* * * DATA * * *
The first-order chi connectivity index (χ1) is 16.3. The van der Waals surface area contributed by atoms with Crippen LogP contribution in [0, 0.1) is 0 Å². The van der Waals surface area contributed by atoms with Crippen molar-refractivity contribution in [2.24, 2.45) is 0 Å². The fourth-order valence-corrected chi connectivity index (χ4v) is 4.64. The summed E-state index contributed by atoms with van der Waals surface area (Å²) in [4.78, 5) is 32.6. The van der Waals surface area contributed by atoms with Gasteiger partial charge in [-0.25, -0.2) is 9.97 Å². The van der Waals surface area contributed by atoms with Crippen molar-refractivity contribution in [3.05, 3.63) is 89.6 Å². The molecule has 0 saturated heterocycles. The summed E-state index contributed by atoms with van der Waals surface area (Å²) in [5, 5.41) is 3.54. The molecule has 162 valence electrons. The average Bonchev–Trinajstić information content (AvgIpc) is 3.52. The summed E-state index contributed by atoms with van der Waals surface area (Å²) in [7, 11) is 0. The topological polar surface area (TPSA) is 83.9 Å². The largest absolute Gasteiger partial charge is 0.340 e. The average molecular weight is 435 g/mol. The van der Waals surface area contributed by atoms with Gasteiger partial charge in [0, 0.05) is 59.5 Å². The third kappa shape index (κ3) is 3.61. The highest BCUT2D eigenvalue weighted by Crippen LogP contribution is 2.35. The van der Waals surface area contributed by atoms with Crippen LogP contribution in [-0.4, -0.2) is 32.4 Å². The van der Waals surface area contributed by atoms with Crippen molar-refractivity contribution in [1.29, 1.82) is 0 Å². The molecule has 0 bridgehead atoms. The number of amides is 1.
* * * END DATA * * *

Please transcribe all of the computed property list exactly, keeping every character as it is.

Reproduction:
The first-order chi connectivity index (χ1) is 16.3. The van der Waals surface area contributed by atoms with Crippen LogP contribution in [0, 0.1) is 0 Å². The van der Waals surface area contributed by atoms with Crippen molar-refractivity contribution in [2.24, 2.45) is 0 Å². The fourth-order valence-corrected chi connectivity index (χ4v) is 4.64. The summed E-state index contributed by atoms with van der Waals surface area (Å²) in [4.78, 5) is 32.6. The van der Waals surface area contributed by atoms with Gasteiger partial charge in [-0.25, -0.2) is 9.97 Å². The van der Waals surface area contributed by atoms with Crippen molar-refractivity contribution in [3.05, 3.63) is 89.6 Å². The molecule has 0 saturated heterocycles. The summed E-state index contributed by atoms with van der Waals surface area (Å²) in [5, 5.41) is 3.54. The molecule has 162 valence electrons. The average Bonchev–Trinajstić information content (AvgIpc) is 3.52. The summed E-state index contributed by atoms with van der Waals surface area (Å²) in [7, 11) is 0. The topological polar surface area (TPSA) is 83.9 Å². The largest absolute Gasteiger partial charge is 0.340 e. The average molecular weight is 435 g/mol. The van der Waals surface area contributed by atoms with Gasteiger partial charge in [0, 0.05) is 59.5 Å². The third kappa shape index (κ3) is 3.61. The highest BCUT2D eigenvalue weighted by Crippen LogP contribution is 2.35. The van der Waals surface area contributed by atoms with Crippen LogP contribution in [-0.4, -0.2) is 32.4 Å². The van der Waals surface area contributed by atoms with Crippen molar-refractivity contribution in [1.29, 1.82) is 0 Å². The molecule has 0 bridgehead atoms. The number of amides is 1.